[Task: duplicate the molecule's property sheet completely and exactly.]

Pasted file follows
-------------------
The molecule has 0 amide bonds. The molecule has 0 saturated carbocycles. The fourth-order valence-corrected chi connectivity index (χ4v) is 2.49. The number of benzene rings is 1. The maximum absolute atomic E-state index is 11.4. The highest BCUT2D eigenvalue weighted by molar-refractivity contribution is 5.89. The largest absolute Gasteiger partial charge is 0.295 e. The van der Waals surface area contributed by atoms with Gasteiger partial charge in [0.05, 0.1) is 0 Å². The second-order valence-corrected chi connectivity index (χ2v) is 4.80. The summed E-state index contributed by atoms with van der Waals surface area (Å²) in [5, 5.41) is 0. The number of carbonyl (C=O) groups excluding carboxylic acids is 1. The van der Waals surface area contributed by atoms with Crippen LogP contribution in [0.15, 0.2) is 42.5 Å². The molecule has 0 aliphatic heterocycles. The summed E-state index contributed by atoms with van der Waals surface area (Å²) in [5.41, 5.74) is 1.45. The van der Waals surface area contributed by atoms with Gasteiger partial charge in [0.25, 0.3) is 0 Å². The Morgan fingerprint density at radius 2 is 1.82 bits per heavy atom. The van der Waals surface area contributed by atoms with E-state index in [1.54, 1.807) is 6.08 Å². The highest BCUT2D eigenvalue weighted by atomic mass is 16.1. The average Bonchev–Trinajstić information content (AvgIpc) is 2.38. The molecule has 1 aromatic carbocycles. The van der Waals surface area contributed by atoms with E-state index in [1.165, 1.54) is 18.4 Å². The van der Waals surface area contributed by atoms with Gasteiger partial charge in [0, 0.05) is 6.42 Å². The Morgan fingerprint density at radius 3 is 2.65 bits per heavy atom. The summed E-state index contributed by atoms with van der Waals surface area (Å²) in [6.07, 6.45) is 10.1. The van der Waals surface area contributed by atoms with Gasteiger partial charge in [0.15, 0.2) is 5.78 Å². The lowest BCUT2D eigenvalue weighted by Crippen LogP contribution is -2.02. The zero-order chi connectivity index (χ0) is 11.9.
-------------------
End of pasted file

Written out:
The molecule has 0 amide bonds. The molecule has 0 saturated carbocycles. The fourth-order valence-corrected chi connectivity index (χ4v) is 2.49. The number of benzene rings is 1. The maximum absolute atomic E-state index is 11.4. The highest BCUT2D eigenvalue weighted by molar-refractivity contribution is 5.89. The largest absolute Gasteiger partial charge is 0.295 e. The van der Waals surface area contributed by atoms with Gasteiger partial charge in [0.05, 0.1) is 0 Å². The second-order valence-corrected chi connectivity index (χ2v) is 4.80. The summed E-state index contributed by atoms with van der Waals surface area (Å²) in [5, 5.41) is 0. The number of carbonyl (C=O) groups excluding carboxylic acids is 1. The van der Waals surface area contributed by atoms with Crippen LogP contribution in [0.15, 0.2) is 42.5 Å². The molecule has 0 aliphatic heterocycles. The summed E-state index contributed by atoms with van der Waals surface area (Å²) in [5.41, 5.74) is 1.45. The van der Waals surface area contributed by atoms with Gasteiger partial charge in [0.25, 0.3) is 0 Å². The Morgan fingerprint density at radius 2 is 1.82 bits per heavy atom. The van der Waals surface area contributed by atoms with E-state index in [1.54, 1.807) is 6.08 Å². The highest BCUT2D eigenvalue weighted by atomic mass is 16.1. The average Bonchev–Trinajstić information content (AvgIpc) is 2.38. The molecule has 1 aromatic carbocycles. The van der Waals surface area contributed by atoms with E-state index in [1.165, 1.54) is 18.4 Å². The van der Waals surface area contributed by atoms with Gasteiger partial charge in [0, 0.05) is 6.42 Å². The Morgan fingerprint density at radius 3 is 2.65 bits per heavy atom. The summed E-state index contributed by atoms with van der Waals surface area (Å²) in [6.07, 6.45) is 10.1. The van der Waals surface area contributed by atoms with Gasteiger partial charge in [0.15, 0.2) is 5.78 Å². The lowest BCUT2D eigenvalue weighted by Crippen LogP contribution is -2.02. The zero-order chi connectivity index (χ0) is 11.9.